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-   -   All in one versus pieces (http://www.knittinghelp.com/forum/showthread.php?t=111798)

ABC's Mom 01-17-2013 01:15 PM

All in one versus pieces
 
I just bought a Plymouth Yarns pattern for a simple baby cardigan sweater done in Dreambaby DK. It's a striped sweater and the only shaping on the sweater is for the neck on the fronts, the back is just a rectangle. No shaping for the armholes. Rather than have all those loose threads on the ends of the rows, I was thinking of doing it on circular needles and make the body all one piece. I thought of just carrying the yarn up the sides but there is only one repeat of each color so not sure how that would work.
The pattern is Dreambaby DK P287.
Any thoughts?

mojo11 01-17-2013 01:26 PM

Quote:

Originally Posted by ABC's Mom (Post 1367084)
I just bought a Plymouth Yarns pattern for a simple baby cardigan sweater done in Dreambaby DK. It's a striped sweater and the only shaping on the sweater is for the neck on the fronts, the back is just a rectangle. No shaping for the armholes. Rather than have all those loose threads on the ends of the rows, I was thinking of doing it on circular needles and make the body all one piece. I thought of just carrying the yarn up the sides but there is only one repeat of each color so not sure how that would work.
The pattern is Dreambaby DK P287.
Any thoughts?

I'm always in favor of less sewing myself. A couple of thoughts:

1: They're probably allowing a stitch on each end for selvedge, so you'll have to account for that if ... there's no selvedge. That's only really an issue if there's a pattern stitch though... a couple of extra stitches size wise, even on a baby sweater probably isn't gonna be a big deal. (I guess if you're using something uber-chunky at 2 sts/in it might be an issue, but what baby sweater is made out of yarn THAT thick? It'd weigh more than the kid!)

2: If there's only one repeat of each color, you can just join the new color in as you come to it. No need to carry it along. Since it's a cardigan, there's no "jog" to worry about in the stripes and the ends from the color changes can be easily enough disposed of.

3: I've yet to actually finish a sweater, so you should take anything I tell you with that disclaimer. ;)

GrumpyGramma 01-17-2013 02:04 PM

I think knitting in one piece should work. I'd subtract out the selvege stitches, as mojo suggested.

suzeeq 01-17-2013 02:43 PM

Yep, you can knit in one piece up to the underarm, then you'll need to split the back and fronts and knit them flat. Use a 3 needle BO to join the shoulder seams, and you can pick up sts around the armholes for the sleeves and knit them down. On a baby sweater you wouldn't need to leave off the seam sts, that would amount to less than an inch unless it's bulky yarn, so would be okay to leave them. The more room the better for baby and children's clothes.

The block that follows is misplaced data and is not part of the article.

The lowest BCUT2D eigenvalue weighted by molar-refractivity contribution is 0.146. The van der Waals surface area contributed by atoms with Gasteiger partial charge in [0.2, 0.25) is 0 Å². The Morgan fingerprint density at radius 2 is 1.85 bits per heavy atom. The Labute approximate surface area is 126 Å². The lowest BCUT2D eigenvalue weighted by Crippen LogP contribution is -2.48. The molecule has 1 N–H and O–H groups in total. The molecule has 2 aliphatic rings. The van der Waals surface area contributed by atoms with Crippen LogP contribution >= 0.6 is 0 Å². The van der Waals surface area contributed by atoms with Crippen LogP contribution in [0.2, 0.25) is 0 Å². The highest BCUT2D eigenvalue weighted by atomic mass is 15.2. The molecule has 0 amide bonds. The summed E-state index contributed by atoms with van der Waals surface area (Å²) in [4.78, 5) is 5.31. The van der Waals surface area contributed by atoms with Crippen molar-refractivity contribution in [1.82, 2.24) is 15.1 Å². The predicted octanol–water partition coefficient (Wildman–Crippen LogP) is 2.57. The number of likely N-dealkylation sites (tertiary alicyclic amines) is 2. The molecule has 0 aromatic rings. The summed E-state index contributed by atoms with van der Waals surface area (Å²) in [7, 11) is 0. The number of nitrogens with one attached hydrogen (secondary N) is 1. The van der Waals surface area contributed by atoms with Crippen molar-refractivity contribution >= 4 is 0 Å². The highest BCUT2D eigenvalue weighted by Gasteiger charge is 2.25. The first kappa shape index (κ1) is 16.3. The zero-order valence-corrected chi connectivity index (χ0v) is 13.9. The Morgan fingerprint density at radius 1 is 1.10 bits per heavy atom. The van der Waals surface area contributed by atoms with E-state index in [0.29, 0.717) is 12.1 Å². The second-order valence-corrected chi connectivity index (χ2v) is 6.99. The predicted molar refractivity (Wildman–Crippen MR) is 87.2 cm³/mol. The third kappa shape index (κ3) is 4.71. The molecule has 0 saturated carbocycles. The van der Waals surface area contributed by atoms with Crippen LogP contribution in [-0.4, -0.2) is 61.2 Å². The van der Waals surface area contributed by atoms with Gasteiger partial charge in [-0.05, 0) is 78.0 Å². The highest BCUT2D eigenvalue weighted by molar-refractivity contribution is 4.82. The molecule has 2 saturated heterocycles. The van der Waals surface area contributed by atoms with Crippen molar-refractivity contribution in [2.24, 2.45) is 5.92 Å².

mojo11 01-17-2013 02:54 PM

Quote:

Originally Posted by suzeeq (Post 1367108)
Yep, you can knit in one piece up to the underarm, then you'll need to split the back and fronts and knit them flat. Use a 3 needle BO to join the shoulder seams, and you can pick up sts around the armholes for the sleeves and knit them down. On a baby sweater you wouldn't need to leave off the seam sts, that would amount to less than an inch unless it's bulky yarn, so would be okay to leave them. The more room the better for baby and children's clothes.

Yeah... what she said.

The only reason I mentioned the selvedge stitches is that I didn't look to see if there was ribbing or anything. If there is, that might get thrown off slightly, but I wouldn't bother just for size.

salmonmac 01-17-2013 07:38 PM

http://www.royalyarns.com/Pattern-Kn...7_p_20494.html
I think knitting in one piece is a very good idea. Saves all the ends and matching the stripes at the seams. The repeats of the colors are so far apart that I wouldn't carry the yarn up the edge though. I've seen this sweater in my local yarn shop in the bright colors and it's sdorable.

ABC's Mom 01-18-2013 06:27 AM

Any ideas on how long to make it before changing to flat? The back measures 11" for the size I'll be making. The fronts are 81/2 inches long before beginning neck shaping. There isn't any armhole shaping so can't judge from that.
I was thinking 8" for the back?? Does that seem reasonable?

Thought this would be a great way to use up a lot of my leftover DK from other projects.
Thanks everyone for your input.

salmonmac 01-18-2013 07:03 AM

Is there a schematic that shows you the width at the top of the sleeve? If so, you'll want to make the armhole opening on the back and on the fronts about half the width of the top of the sleeve . (So if the sleeve is 10" wide, start knitting flat at 11"-5"=6".) If no schematic, you can calculate the width at the top of the sleeve by figuring out how many sts you have after sleeve shaping and convert to inches with the stitch gauge. If the armholes are too small the baby won't be happy; if too long you can always do a short seam at the bottom to close up before inserting sleeve.
It looks like a fun way to use up leftovers.

suzeeq 01-18-2013 11:14 AM

You can also figure how long you need it from the underarm to the hem. For a young baby 11" there would be too long, you probably need about 9" or so.

ABC's Mom 01-18-2013 07:08 PM

Quote:

Originally Posted by suzeeq (Post 1367233)
You can also figure how long you need it from the underarm to the hem. For a young baby 11" there would be too long, you probably need about 9" or so.

She will be a year next month and is pretty long in the body so was going to make the larger size so she can wear it next fall as well.


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